• Looking at ratio of return and volatility (Sharpe) in of 0.17 in the period of the last 3 years, we see it is relatively smaller, thus worse in comparison to SPY (0.51).

Sortino:

'The Sortino ratio measures the risk-adjusted return of an investment asset, portfolio, or strategy. It is a modification of the Sharpe ratio but penalizes only those returns falling below a user-specified target or required rate of return, while the Sharpe ratio penalizes both upside and downside volatility equally. Though both ratios measure an investment's risk-adjusted return, they do so in significantly different ways that will frequently lead to differing conclusions as to the true nature of the investment's return-generating efficiency. The Sortino ratio is used as a way to compare the risk-adjusted performance of programs with differing risk and return profiles. In general, risk-adjusted returns seek to normalize the risk across programs and then see which has the higher return unit per risk.'

Which means for our asset as example:
  • The ratio of annual return and downside deviation over 5 years of SPDR S&P Global Natural Resources ETF is 0.29, which is lower, thus worse compared to the benchmark SPY (0.85) in the same period.
  • Compared with SPY (0.73) in the period of the last 3 years, the excess return divided by the downside deviation of 0.24 is smaller, thus worse.

Ulcer:

'The ulcer index is a stock market risk measure or technical analysis indicator devised by Peter Martin in 1987, and published by him and Byron McCann in their 1989 book The Investors Guide to Fidelity Funds. It's designed as a measure of volatility, but only volatility in the downward direction, i.e. the amount of drawdown or retracement occurring over a period. Other volatility measures like standard deviation treat up and down movement equally, but a trader doesn't mind upward movement, it's the downside that causes stress and stomach ulcers that the index's name suggests.'

Using this definition on our asset we see for example:
  • Compared with the benchmark SPY (9.32 ) in the period of the last 5 years, the Ulcer Index of 11 of SPDR S&P Global Natural Resources ETF is higher, thus worse.
  • Looking at Ulcer Ratio in of 9.64 in the period of the last 3 years, we see it is relatively smaller, thus better in comparison to SPY (10 ).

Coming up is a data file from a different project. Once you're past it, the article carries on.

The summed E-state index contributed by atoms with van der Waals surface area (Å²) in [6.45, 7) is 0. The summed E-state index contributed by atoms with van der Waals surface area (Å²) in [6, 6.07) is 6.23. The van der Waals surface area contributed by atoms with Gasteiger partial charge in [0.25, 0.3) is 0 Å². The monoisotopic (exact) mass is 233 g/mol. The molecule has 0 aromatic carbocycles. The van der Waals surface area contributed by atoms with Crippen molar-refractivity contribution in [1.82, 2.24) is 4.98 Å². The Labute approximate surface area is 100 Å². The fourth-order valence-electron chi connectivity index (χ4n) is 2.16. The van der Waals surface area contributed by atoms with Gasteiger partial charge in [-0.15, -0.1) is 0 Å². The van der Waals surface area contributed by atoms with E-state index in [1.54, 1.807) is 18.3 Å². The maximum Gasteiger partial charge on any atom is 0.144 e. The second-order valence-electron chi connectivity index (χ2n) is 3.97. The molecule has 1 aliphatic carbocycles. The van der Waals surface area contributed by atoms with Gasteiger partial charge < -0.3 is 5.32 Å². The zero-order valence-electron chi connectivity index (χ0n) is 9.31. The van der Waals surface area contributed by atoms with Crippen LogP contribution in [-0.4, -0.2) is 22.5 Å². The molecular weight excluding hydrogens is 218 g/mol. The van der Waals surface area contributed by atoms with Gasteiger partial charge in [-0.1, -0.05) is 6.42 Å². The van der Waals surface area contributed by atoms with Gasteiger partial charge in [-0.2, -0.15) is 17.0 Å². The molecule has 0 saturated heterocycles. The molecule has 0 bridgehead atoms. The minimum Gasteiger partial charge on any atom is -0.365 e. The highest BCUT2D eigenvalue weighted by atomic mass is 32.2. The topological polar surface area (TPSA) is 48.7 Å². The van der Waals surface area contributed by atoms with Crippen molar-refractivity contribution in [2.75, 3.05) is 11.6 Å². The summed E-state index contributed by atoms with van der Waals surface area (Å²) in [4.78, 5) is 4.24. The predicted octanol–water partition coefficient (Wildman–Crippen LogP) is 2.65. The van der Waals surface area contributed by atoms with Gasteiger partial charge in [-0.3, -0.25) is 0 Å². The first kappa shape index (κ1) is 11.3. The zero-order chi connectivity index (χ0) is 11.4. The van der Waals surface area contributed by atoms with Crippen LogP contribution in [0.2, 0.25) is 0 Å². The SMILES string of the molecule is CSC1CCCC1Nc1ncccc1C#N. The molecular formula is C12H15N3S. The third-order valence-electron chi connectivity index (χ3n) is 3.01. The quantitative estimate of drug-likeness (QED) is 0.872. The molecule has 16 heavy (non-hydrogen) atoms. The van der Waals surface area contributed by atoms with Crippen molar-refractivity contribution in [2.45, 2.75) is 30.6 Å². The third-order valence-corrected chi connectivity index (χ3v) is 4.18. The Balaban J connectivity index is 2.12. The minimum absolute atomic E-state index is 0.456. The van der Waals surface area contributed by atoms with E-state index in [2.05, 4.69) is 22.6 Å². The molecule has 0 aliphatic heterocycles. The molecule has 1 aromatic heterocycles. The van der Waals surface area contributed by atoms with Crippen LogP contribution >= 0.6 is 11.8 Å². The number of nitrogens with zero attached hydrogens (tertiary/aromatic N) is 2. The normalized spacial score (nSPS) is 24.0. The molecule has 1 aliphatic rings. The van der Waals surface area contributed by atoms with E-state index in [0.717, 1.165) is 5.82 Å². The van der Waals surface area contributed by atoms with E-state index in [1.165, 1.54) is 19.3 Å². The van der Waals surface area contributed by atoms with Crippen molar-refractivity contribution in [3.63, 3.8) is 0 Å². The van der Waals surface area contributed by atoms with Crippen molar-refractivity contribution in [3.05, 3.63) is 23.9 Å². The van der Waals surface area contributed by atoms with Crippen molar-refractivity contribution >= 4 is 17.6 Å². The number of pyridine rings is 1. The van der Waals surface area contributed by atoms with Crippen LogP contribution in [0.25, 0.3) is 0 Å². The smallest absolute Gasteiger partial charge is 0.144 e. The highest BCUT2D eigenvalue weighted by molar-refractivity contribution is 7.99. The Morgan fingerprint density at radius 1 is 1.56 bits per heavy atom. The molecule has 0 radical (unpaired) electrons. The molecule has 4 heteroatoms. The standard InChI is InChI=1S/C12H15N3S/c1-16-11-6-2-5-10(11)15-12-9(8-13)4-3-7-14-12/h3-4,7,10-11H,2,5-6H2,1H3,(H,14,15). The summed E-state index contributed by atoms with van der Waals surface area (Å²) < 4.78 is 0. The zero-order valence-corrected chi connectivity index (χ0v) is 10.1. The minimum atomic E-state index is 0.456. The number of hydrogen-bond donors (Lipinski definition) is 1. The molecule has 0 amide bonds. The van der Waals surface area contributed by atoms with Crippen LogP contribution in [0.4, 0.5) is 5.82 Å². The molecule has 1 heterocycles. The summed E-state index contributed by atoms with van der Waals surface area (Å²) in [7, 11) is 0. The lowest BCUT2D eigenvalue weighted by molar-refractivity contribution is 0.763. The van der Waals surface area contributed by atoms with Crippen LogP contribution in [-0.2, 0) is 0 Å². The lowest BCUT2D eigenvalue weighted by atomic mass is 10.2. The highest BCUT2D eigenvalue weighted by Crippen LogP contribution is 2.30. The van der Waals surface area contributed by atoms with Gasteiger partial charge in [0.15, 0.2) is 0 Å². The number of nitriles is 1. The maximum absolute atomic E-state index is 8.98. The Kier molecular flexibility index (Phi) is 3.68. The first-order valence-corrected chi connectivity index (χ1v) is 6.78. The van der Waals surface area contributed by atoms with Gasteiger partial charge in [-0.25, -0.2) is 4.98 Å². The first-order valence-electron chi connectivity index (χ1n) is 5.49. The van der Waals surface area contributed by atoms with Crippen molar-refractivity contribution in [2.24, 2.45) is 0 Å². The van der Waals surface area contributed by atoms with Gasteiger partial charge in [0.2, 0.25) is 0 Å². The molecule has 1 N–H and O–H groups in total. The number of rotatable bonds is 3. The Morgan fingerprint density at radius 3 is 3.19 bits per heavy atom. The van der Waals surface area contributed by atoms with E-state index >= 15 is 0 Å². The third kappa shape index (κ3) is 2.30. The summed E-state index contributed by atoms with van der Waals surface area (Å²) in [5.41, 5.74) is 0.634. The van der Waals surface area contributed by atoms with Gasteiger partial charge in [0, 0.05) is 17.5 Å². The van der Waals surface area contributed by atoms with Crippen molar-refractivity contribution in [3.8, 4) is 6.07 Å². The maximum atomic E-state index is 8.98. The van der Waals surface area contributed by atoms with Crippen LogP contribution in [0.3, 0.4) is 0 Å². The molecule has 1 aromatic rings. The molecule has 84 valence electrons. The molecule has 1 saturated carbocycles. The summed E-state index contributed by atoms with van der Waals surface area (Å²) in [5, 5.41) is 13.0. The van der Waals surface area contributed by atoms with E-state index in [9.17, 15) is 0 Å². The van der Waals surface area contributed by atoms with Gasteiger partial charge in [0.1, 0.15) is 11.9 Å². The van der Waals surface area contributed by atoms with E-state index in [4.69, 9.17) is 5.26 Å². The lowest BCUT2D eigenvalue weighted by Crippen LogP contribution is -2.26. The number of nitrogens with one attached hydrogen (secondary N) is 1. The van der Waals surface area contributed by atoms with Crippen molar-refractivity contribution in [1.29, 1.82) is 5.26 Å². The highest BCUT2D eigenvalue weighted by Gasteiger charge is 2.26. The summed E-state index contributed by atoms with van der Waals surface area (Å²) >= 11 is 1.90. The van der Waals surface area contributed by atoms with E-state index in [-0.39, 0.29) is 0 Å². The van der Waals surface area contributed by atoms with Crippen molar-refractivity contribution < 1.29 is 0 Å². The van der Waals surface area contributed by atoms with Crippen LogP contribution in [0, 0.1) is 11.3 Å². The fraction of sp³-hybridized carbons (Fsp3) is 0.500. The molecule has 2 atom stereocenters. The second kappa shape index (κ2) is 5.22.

MaxDD:

'Maximum drawdown measures the loss in any losing period during a fund’s investment record. It is defined as the percent retrenchment from a fund’s peak value to the fund’s valley value. The drawdown is in effect from the time the fund’s retrenchment begins until a new fund high is reached. The maximum drawdown encompasses both the period from the fund’s peak to the fund’s valley (length), and the time from the fund’s valley to a new fund high (recovery). It measures the largest percentage drawdown that has occurred in any fund’s data record.'

Which means for our asset as example:
  • Looking at the maximum drop from peak to valley of -45.3 days in the last 5 years of SPDR S&P Global Natural Resources ETF, we see it is relatively smaller, thus worse in comparison to the benchmark SPY (-33.7 days)
  • Looking at maximum DrawDown in of -25.7 days in the period of the last 3 years, we see it is relatively smaller, thus worse in comparison to SPY (-24.5 days).

MaxDuration:

'The Drawdown Duration is the length of any peak to peak period, or the time between new equity highs. The Max Drawdown Duration is the worst (the maximum/longest) amount of time an investment has seen between peaks (equity highs) in days.'

Applying this definition to our asset in some examples:
  • Compared with the benchmark SPY (488 days) in the period of the last 5 years, the maximum time in days below previous high water mark of 522 days of SPDR S&P Global Natural Resources ETF is greater, thus worse.
  • Compared with SPY (488 days) in the period of the last 3 years, the maximum days under water of 522 days is higher, thus worse.

AveDuration:

'The Drawdown Duration is the length of any peak to peak period, or the time between new equity highs. The Avg Drawdown Duration is the average amount of time an investment has seen between peaks (equity highs), or in other terms the average of time under water of all drawdowns. So in contrast to the Maximum duration it does not measure only one drawdown event but calculates the average of all.'

Using this definition on our asset we see for example:
  • Compared with the benchmark SPY (123 days) in the period of the last 5 years, the average days below previous high of 154 days of SPDR S&P Global Natural Resources ETF is greater, thus worse.
  • Compared with SPY (181 days) in the period of the last 3 years, the average days below previous high of 196 days is higher, thus worse.

Performance (YTD)

Historical returns have been extended using synthetic data.

Allocations ()

Allocations

Returns (%)

  • Note that yearly returns do not equal the sum of monthly returns due to compounding.
  • Performance results of SPDR S&P Global Natural Resources ETF are hypothetical and do not account for slippage, fees or taxes.